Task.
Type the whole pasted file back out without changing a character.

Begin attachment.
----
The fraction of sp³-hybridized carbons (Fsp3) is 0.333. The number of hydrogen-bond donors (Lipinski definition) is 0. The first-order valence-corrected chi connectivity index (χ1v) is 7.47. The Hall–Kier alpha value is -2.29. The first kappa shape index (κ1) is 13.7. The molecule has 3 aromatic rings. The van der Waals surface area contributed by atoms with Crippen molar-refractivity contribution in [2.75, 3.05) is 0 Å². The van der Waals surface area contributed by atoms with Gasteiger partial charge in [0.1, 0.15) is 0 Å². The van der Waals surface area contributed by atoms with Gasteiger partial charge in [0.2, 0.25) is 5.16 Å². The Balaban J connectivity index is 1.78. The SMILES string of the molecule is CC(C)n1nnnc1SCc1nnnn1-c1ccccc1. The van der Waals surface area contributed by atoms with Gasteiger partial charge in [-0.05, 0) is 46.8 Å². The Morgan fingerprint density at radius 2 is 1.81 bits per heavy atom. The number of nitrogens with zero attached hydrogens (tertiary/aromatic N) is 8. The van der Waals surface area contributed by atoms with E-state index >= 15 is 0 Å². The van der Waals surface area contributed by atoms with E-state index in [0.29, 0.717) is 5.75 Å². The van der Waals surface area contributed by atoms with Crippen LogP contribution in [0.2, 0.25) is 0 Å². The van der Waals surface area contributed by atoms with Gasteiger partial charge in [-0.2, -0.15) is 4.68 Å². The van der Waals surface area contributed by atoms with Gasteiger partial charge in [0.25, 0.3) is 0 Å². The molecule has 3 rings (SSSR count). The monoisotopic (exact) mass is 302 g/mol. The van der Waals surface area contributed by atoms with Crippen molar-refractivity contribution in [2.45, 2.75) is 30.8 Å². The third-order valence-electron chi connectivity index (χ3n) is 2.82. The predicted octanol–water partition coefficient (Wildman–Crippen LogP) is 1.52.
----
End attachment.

The fraction of sp³-hybridized carbons (Fsp3) is 0.333. The number of hydrogen-bond donors (Lipinski definition) is 0. The first-order valence-corrected chi connectivity index (χ1v) is 7.47. The Hall–Kier alpha value is -2.29. The first kappa shape index (κ1) is 13.7. The molecule has 3 aromatic rings. The van der Waals surface area contributed by atoms with Crippen molar-refractivity contribution in [2.75, 3.05) is 0 Å². The van der Waals surface area contributed by atoms with Gasteiger partial charge in [0.1, 0.15) is 0 Å². The van der Waals surface area contributed by atoms with Gasteiger partial charge in [0.2, 0.25) is 5.16 Å². The Balaban J connectivity index is 1.78. The SMILES string of the molecule is CC(C)n1nnnc1SCc1nnnn1-c1ccccc1. The van der Waals surface area contributed by atoms with Gasteiger partial charge in [-0.05, 0) is 46.8 Å². The Morgan fingerprint density at radius 2 is 1.81 bits per heavy atom. The number of nitrogens with zero attached hydrogens (tertiary/aromatic N) is 8. The van der Waals surface area contributed by atoms with E-state index >= 15 is 0 Å². The van der Waals surface area contributed by atoms with E-state index in [0.29, 0.717) is 5.75 Å². The van der Waals surface area contributed by atoms with Crippen LogP contribution in [0.2, 0.25) is 0 Å². The van der Waals surface area contributed by atoms with Gasteiger partial charge in [-0.2, -0.15) is 4.68 Å². The van der Waals surface area contributed by atoms with Gasteiger partial charge in [0.25, 0.3) is 0 Å². The molecule has 3 rings (SSSR count). The monoisotopic (exact) mass is 302 g/mol. The van der Waals surface area contributed by atoms with Crippen molar-refractivity contribution in [2.45, 2.75) is 30.8 Å². The third-order valence-electron chi connectivity index (χ3n) is 2.82. The predicted octanol–water partition coefficient (Wildman–Crippen LogP) is 1.52.